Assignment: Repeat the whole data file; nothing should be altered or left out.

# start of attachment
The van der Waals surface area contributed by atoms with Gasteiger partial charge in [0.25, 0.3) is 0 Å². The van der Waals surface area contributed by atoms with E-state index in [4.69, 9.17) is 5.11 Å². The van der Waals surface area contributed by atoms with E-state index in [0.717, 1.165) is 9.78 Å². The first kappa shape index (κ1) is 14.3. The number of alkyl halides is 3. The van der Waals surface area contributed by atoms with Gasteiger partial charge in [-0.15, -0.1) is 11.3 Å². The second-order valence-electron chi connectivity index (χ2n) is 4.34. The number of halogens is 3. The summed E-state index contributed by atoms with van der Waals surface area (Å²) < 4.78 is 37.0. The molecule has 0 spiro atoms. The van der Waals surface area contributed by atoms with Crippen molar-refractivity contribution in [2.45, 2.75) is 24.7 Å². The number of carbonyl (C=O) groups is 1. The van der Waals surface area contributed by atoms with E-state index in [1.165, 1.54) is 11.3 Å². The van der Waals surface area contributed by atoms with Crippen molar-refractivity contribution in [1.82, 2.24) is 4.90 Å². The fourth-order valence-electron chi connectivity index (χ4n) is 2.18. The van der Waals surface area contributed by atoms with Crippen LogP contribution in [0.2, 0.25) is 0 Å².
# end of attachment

The van der Waals surface area contributed by atoms with Gasteiger partial charge in [0.25, 0.3) is 0 Å². The van der Waals surface area contributed by atoms with E-state index in [4.69, 9.17) is 5.11 Å². The van der Waals surface area contributed by atoms with E-state index in [0.717, 1.165) is 9.78 Å². The first kappa shape index (κ1) is 14.3. The number of alkyl halides is 3. The van der Waals surface area contributed by atoms with Gasteiger partial charge in [-0.15, -0.1) is 11.3 Å². The second-order valence-electron chi connectivity index (χ2n) is 4.34. The number of halogens is 3. The summed E-state index contributed by atoms with van der Waals surface area (Å²) < 4.78 is 37.0. The molecule has 0 spiro atoms. The van der Waals surface area contributed by atoms with Crippen molar-refractivity contribution in [2.45, 2.75) is 24.7 Å². The number of carbonyl (C=O) groups is 1. The van der Waals surface area contributed by atoms with E-state index in [1.165, 1.54) is 11.3 Å². The van der Waals surface area contributed by atoms with Crippen molar-refractivity contribution in [1.82, 2.24) is 4.90 Å². The fourth-order valence-electron chi connectivity index (χ4n) is 2.18. The van der Waals surface area contributed by atoms with Crippen LogP contribution in [0.2, 0.25) is 0 Å².